Understanding ‘the thrill of graveside communion’: Jessica’s Postcard from the Protestant Cemetery, Rome

Jessica's roses at the graves of Shelley and Keats, the Protestant Cemetery at Rome, Summer 2013

Jessica’s roses at the graves of Shelley and Keats, the Protestant Cemetery at Rome, Summer 2013

Why I went…

After a thwarted attempt as an undergraduate too nervous to brave the Rome metro alone – and unable to convince my Classics-major travelling companions to visit anything so recent as a nineteenth-century poet – I made a point of playing pilgrim the next time I found myself in Italy. ‘Adonais’ has long been one of my favorite Shelley poems, and I wanted to understand the thrill of graveside communion that work posthumously promises for both its subject and its author. I admit I imbued it with a great deal of probably silly seriousness.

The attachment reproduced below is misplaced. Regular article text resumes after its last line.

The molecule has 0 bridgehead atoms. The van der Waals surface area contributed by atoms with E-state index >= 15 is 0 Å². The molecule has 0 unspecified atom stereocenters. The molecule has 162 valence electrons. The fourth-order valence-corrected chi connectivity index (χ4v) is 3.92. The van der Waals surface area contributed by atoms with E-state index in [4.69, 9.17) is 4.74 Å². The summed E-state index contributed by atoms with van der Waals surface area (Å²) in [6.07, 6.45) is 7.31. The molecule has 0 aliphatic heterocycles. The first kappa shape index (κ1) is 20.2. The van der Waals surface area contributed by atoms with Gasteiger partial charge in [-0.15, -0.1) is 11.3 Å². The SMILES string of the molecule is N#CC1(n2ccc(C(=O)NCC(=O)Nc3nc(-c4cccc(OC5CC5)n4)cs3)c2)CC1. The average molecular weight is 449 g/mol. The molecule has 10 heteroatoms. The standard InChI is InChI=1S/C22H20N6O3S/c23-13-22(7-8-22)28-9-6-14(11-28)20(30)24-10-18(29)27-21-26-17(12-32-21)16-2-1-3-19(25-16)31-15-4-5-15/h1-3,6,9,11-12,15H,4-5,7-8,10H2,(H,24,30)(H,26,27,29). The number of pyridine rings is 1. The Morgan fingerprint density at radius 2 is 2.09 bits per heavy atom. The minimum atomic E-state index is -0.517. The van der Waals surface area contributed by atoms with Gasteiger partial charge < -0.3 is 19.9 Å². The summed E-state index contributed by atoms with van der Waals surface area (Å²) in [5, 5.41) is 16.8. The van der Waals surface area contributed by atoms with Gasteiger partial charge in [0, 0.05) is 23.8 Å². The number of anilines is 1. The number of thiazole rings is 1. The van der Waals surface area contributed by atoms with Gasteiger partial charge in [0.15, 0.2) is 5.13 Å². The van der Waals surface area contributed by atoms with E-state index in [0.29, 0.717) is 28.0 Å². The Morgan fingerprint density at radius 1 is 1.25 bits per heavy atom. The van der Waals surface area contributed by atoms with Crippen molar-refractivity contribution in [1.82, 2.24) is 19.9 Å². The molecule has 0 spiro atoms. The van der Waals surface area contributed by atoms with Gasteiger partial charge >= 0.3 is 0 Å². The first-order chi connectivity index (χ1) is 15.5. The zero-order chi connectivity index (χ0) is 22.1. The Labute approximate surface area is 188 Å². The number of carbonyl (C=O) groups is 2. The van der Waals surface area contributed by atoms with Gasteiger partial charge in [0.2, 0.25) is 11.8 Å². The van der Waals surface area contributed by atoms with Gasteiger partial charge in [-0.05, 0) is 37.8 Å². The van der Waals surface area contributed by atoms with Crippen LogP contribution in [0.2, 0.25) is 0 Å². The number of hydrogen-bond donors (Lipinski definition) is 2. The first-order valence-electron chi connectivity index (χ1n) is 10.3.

What I got out of the experience…

I stopped at a florist’s a few blocks from the cemetery and bought two pink roses, which I proceeded to very carefully stuff in my purse, and made my way to the gates. The cemetery is beautiful and unexpected, wedged between the crumbling old Aurelian walls, the pyramid of Caius Cestius (the “wedge sublime,” as Shelley puts it) and a suburban neighborhood. I left my roses on the graves – Shelley’s first – and took a few photos. I was by myself, but for some reason didn’t snap a selfie, although I think I have one of nearly every other Roman landmark I visited. Still, I felt a connection not just with Shelley and Keats, but even more so with all the other readers and admirers who had come there over the years to leave (or take) flowers, snap pictures, and talk to the dead.
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